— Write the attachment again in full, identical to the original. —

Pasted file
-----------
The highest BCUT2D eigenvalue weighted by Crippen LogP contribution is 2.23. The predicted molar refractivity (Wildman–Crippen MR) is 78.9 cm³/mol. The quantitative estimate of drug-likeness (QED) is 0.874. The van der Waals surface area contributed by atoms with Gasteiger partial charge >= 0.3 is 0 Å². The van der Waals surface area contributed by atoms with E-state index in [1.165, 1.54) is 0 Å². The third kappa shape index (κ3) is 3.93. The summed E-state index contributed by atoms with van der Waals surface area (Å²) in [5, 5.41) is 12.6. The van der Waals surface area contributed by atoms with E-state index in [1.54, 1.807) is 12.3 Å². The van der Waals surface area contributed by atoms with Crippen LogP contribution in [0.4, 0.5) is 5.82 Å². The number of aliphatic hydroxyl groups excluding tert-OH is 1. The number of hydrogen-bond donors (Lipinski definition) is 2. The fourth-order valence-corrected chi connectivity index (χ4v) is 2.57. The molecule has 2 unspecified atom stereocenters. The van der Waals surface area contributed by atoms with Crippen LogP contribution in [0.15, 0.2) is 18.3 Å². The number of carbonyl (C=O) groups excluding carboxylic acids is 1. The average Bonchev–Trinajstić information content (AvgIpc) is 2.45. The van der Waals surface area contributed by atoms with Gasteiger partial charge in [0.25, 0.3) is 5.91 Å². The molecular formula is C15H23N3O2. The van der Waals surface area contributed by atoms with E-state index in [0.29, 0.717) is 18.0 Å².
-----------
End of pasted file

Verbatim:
The highest BCUT2D eigenvalue weighted by Crippen LogP contribution is 2.23. The predicted molar refractivity (Wildman–Crippen MR) is 78.9 cm³/mol. The quantitative estimate of drug-likeness (QED) is 0.874. The van der Waals surface area contributed by atoms with Gasteiger partial charge >= 0.3 is 0 Å². The van der Waals surface area contributed by atoms with E-state index in [1.165, 1.54) is 0 Å². The third kappa shape index (κ3) is 3.93. The summed E-state index contributed by atoms with van der Waals surface area (Å²) in [5, 5.41) is 12.6. The van der Waals surface area contributed by atoms with E-state index in [1.54, 1.807) is 12.3 Å². The van der Waals surface area contributed by atoms with Crippen LogP contribution in [0.4, 0.5) is 5.82 Å². The number of aliphatic hydroxyl groups excluding tert-OH is 1. The number of hydrogen-bond donors (Lipinski definition) is 2. The fourth-order valence-corrected chi connectivity index (χ4v) is 2.57. The molecule has 2 unspecified atom stereocenters. The van der Waals surface area contributed by atoms with Crippen LogP contribution in [0.15, 0.2) is 18.3 Å². The number of carbonyl (C=O) groups excluding carboxylic acids is 1. The average Bonchev–Trinajstić information content (AvgIpc) is 2.45. The van der Waals surface area contributed by atoms with Gasteiger partial charge in [0.25, 0.3) is 5.91 Å². The molecular formula is C15H23N3O2. The van der Waals surface area contributed by atoms with E-state index in [0.29, 0.717) is 18.0 Å².